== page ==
Geology Museum, one of the famous landmarks found in Madison, Wisconsin, was first established during the 19th Century. The creation of the museum was first brought up in 1948, where it would be filled with exhibits of geological and mineralogical findings around the State. The museum was housed at the third floor of the Science Hall building at the University of Wisconsin, until it burned down in 1884. Most of the artifacts were ruined in the fire and there was trouble over the reconstruction of the building. Fortunately enough, the campus was able to secure a funding from the legislation.
The Geology Museum resurfaced at the new Science Hall in 1886 until the present day, with most of the collections and artifacts prepared by R.D. Irving. A few geologists worked on for years to revamp the museum, increase its visitors, and made miniature models and plaques of mammoths dinosaurs, and mastodons, which can still be seen until today. Collections of existing specimens were added; and later, replicas and diorama constructions of the Driftless area and Devil?s Lake were also created to boost the museum?s collections.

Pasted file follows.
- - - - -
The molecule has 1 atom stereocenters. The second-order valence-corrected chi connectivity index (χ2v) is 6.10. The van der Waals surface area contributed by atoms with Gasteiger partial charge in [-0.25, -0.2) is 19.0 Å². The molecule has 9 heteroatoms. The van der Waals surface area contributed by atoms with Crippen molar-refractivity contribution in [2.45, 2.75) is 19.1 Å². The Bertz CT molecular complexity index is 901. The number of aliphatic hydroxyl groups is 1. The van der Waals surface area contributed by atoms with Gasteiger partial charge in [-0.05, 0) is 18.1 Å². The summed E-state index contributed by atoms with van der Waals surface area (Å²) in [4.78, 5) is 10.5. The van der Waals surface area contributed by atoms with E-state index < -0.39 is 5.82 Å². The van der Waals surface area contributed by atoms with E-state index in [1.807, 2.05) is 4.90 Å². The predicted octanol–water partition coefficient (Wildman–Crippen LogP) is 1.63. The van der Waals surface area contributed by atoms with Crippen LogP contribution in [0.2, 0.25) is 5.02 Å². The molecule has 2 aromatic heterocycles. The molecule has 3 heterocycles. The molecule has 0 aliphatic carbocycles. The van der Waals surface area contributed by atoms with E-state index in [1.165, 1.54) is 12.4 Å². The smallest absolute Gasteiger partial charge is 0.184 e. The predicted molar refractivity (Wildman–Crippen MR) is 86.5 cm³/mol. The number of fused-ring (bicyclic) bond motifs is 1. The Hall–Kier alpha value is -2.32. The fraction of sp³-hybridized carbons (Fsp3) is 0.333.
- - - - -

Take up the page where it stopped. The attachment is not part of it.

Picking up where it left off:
The most notable collection was from the Boaz mastodon ? bones that were recovered by the Dosch children in a family farm in 1897. The giant skeletons, which stand 9.5 feet tall and 15 feet long, were brought to the Geology Museum later in the early 1900s. Half of the skeletons of the mastodon were recovered while the other half was made manually.
Other collections of the Geology Museum include the Mazon Creek Fossils, estimated to be at least 300 million years old. Geologists mostly found fossils of scorpions, insects, fish, mollusks, worms and crustaceans. Another museum highlight are the skeletons of Dinosaurs from the Hell Creek Formation, which was predicted to be 65 to 67 million years old.